Announcing The Inaugural Digital Arts Writing Awards Recipients

Grants & Awards

Digital & Electronic Art

The Carl & Marilynn Thoma Art Foundation announces the recipients and the selection committee for its inaugural Arts Writing Fellowship Awards in the digital arts. The fellowships are no-strings-attached, merit-based awards recognizing the achievements of both an established and an emerging arts writer who have contributed significantly to the field of writing in the digital arts. The awards are the first of their kind to target the importance of writing that directly advances the scholarship, criticism and theory of the digital arts and evolving technologies within contemporary art.

Jon Ippolito received the $30,000 award for an established arts writer in the U.S. who has made significant contributions to writing in the digital arts. Jon Ippolito is Professor of New Media and Director of the Digital Curation program at the University of Maine, and from 1991-2006, was Associate Curator of Media Arts at the Guggenheim Museum. His current projects—including the Variable Media Network, ThoughtMesh and his co-authored books At the Edge of Art and Re-collection—aim to expand the art world beyond its traditional preoccupations.

  • Publication Highlights:
    • At the Edge of Art; by co-authors Jon Ippolito and Joline Blais; published by Thames & Hudson (2006).
    • Re-collection: Art, New Media, and Social Memory; by co-authors Jon Ippolito and Richard Rinehart; a recent release from the Leonardo Book Series published by The MIT Press (2014).

The selection committee emphasized that Jon Ippolito has made a life-long commitment to the field of digital art, bridging the gap between academic and community-oriented forms of publication including diverse formats in the practice of writing. Ippolito’s championship of the work of digital artists, as well as his specific contributions over many years to the field of digital cultural heritage and media preservation, were factors in their decision. The relevance of Ippolito’s texts affects not only media art but calls attention to the challenges that digital culture makes of heritage institutions in a fundamental way.

Joanne McNeil received the $15,000 award for an emerging arts writer in the U.S. who demonstrates great potential in writing in the digital arts. Joanne McNeil is a New York based writer who was both a resident at Eyebeam in 2014 and a 2012 USC Annenberg/Getty Arts Journalism fellow. Her writing has appeared in Frieze, Dissent and Domus. She contributed to books published by Space Caviar, AND/ The Piracy Project and forthcoming books from the Walker Art Center and New Documents.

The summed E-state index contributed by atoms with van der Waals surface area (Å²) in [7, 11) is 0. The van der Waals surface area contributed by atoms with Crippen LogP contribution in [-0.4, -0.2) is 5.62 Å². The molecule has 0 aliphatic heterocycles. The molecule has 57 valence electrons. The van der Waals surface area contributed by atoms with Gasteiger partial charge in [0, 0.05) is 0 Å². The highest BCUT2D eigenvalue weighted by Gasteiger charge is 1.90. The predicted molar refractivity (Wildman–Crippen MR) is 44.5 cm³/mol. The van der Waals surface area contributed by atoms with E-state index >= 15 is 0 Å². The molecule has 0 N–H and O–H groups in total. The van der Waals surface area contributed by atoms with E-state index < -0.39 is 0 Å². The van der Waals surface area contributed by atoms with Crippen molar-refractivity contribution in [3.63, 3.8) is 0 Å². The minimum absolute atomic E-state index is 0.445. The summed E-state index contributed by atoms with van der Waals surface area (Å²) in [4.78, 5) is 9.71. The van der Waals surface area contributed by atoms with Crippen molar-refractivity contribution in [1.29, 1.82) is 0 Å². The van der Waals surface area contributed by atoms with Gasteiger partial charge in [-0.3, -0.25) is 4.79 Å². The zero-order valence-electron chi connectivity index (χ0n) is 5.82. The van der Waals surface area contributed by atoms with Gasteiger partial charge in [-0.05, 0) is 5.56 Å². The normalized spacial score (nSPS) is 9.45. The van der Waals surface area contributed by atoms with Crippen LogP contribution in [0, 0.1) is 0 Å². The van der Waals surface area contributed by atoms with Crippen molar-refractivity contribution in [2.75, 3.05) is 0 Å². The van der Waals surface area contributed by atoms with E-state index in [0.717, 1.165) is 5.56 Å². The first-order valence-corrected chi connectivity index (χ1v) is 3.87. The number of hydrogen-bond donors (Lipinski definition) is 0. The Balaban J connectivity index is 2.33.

• Publication Highlights:
    • Cat is Art Spelled Wrong; text by Joanne McNeil and other contributors; a forthcoming anthology by Walker Art Center (September, 2015).
    • Jon Rafman: Nine Eyes; edited by Kate Steinmann; text by Joanne McNeil and other contributors; a forthcoming anthology by New Documents (May, 2015).

The selection committee was impressed by Joanne McNeil’s contribution to contemporary media art, which already manifests a very promising and unique voice in art and technology. They found her writing to be particularly beautiful and expressive of her deep interests in surveillance and algorithmic culture.

Ippolito and McNeil were selected from a pool of twenty-one nominations solicited from fifteen prominent curators, writers and educators across the United States.

The selection committee that reviewed the nominee applications was comprised of three well-respected arts professionals with extensive knowledge of digital arts writing. This year’s selection committee included Michael Connor, Artistic Director of Rhizome; Rudolf Frieling, Curator of Media Arts at SFMOMA; and Christiane Paul, Associate Professor, School of Media Studies at The New School and Adjunct Curator of New Media Arts at the Whitney Museum of American Art.

Carl Thoma said, “We are thrilled with the selection committee’s decisions. Jon Ippolito and Joanne McNeil embody the mission of the awards, which is to advance the scholarship and broaden awareness of the field of digital arts. We chose to focus on writers in the United States where there is a strong need to support this field.”

The Thoma Foundation is committed to sustaining the program over a three-year pilot phase, and potentially beyond. The Thoma Foundation has expressed the strong belief that arts writing plays an important role in securing the unique place of digital art in art history and in providing crucial commentary on current culture and daily life.